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TNS To Pull Cable Set-Top Data Through Rovi

TNS Media Research will work with Rovi to compile TV viewing metrics from cable set-top boxes running Rovi's interactive program guide, with the participation of individual cable systems.

Under the terms of the agreement, the two companies also will work together to provide audience-measurement and IPG usage data to cable systems and advertisers. TNS Media Research and Rovi said the partnership will measure consumer viewing across live, recorded and on-demand TV programming.

Rovi, which officially changed its name from Macrovision Solutions last month, offers the i-Guide IPG, developed through a joint venture with Comcast. The i-Guide is deployed across about 6.5 million set-top boxes in systems operated by Time Warner Cable, Charter Communications, Insight Communications, Mediacom Communications, Bresnan Communications and others. (Comcast uses i-Guide widely as well, but sells its own ads for the guide.) Rovi also offers another IPG, Passport, which is used in approximately 3.9 million U.S. homes.

Scott Rosenberg, Rovi's vice president of advanced advertising, said the company already has permission from some MSOs to collect set-top data -- representing five of the top 25 media markets nationwide -- but he declined to identify them or say how many households that currently represents.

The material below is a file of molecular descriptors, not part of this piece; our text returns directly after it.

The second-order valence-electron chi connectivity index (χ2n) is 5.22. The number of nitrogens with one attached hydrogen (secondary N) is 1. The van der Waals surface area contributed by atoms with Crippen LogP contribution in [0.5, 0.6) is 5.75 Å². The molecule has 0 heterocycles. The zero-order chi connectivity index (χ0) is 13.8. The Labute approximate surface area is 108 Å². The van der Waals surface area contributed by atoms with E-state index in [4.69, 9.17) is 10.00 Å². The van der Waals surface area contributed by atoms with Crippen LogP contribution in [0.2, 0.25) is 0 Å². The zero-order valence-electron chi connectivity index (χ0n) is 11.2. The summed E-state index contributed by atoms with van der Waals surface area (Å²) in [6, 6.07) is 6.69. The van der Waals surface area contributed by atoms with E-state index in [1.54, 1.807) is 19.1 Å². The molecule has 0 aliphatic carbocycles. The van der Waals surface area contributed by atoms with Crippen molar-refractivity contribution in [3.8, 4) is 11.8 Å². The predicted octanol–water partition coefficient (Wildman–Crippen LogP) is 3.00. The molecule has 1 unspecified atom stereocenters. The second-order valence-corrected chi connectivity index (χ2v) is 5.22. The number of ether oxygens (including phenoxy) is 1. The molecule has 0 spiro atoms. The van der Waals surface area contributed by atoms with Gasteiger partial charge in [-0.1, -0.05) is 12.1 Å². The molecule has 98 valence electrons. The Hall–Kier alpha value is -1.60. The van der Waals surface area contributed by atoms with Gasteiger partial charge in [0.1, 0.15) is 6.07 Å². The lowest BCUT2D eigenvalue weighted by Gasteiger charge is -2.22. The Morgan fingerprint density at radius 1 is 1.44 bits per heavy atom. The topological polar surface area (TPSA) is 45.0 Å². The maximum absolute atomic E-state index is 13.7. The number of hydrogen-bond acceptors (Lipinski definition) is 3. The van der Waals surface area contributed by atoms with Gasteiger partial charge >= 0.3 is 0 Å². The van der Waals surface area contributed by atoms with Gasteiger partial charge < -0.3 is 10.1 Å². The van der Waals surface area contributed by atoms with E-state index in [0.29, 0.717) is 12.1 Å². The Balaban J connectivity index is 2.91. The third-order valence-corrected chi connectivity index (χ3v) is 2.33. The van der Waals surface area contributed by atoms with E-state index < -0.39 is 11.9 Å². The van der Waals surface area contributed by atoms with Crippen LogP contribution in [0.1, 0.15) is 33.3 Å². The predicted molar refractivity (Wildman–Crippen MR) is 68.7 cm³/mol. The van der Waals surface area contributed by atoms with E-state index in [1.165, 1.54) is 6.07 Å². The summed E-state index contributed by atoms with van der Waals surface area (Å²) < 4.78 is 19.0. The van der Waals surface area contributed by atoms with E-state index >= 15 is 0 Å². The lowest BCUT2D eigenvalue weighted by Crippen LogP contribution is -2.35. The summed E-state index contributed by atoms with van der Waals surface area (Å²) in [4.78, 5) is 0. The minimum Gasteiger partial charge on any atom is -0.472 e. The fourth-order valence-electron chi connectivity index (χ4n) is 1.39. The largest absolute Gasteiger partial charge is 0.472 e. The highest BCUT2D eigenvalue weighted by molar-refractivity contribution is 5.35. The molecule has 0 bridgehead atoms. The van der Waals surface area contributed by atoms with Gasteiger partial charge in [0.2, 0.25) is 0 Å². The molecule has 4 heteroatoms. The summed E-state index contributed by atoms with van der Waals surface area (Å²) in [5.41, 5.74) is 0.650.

TNS Media Research president George Shababb said his company will develop reporting capability with Rovi's set-top metrics through the end of the year with the goal of offering the data to customers early in the first quarter of 2010. The firm currently offers research products based on set-top data collected from DirecTV and Charter Communications' Los Angeles system.

"In order for the data to be accepted and endorsed by the industry, you need a trusted third-party source," Shababb said.

Set-top data has been touted as providing a level of granularity and breadth into TV viewing that is unavailable with Nielsen's ratings, which are compiled using a sample of fewer than 20,000 homes. Nielsen and others point out, however, that set-top data has several limitations, such as the difficulty of determining whether someone is watching TV even if the set-top is tuned to a specific channel.

Rovi, for its part, hopes the partnership with TNS will provide additional data points demonstrating that IPGs provide advertisers with a highly engaged audience. According to the company, 74% of households that use Rovi IPGs use the guide as soon as they turn on their TV.

"If you're a cable network, you've very interested in how people are tuning into their shows," Rosenberg said. "We know definitively from the set-top data that the IPG plays a key role in that behavior. Consumers are spending more than one hour per week in the guide."

The companies noted that data is reported on an anonymous, aggregated basis that does not contain personally identifiable information.